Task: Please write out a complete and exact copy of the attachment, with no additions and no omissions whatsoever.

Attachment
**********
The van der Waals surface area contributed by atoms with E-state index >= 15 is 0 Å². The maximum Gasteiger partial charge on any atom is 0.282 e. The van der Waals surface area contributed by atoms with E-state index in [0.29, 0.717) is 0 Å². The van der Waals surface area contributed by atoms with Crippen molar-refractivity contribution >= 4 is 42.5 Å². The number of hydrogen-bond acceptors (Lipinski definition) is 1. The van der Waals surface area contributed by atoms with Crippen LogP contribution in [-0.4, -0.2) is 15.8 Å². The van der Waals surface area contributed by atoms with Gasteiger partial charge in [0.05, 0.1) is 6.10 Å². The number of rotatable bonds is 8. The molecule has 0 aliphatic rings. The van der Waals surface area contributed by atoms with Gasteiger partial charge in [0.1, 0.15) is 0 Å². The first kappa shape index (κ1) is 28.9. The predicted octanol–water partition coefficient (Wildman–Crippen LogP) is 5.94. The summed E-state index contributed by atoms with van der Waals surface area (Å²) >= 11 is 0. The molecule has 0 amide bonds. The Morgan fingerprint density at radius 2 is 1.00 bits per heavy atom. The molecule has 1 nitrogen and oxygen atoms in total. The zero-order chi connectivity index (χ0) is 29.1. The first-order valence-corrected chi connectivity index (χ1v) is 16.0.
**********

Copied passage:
The van der Waals surface area contributed by atoms with E-state index >= 15 is 0 Å². The maximum Gasteiger partial charge on any atom is 0.282 e. The van der Waals surface area contributed by atoms with E-state index in [0.29, 0.717) is 0 Å². The van der Waals surface area contributed by atoms with Crippen molar-refractivity contribution >= 4 is 42.5 Å². The number of hydrogen-bond acceptors (Lipinski definition) is 1. The van der Waals surface area contributed by atoms with Crippen LogP contribution in [-0.4, -0.2) is 15.8 Å². The van der Waals surface area contributed by atoms with Gasteiger partial charge in [0.05, 0.1) is 6.10 Å². The number of rotatable bonds is 8. The molecule has 0 aliphatic rings. The van der Waals surface area contributed by atoms with Gasteiger partial charge in [0.1, 0.15) is 0 Å². The first kappa shape index (κ1) is 28.9. The predicted octanol–water partition coefficient (Wildman–Crippen LogP) is 5.94. The summed E-state index contributed by atoms with van der Waals surface area (Å²) >= 11 is 0. The molecule has 0 amide bonds. The Morgan fingerprint density at radius 2 is 1.00 bits per heavy atom. The molecule has 1 nitrogen and oxygen atoms in total. The zero-order chi connectivity index (χ0) is 29.1. The first-order valence-corrected chi connectivity index (χ1v) is 16.0.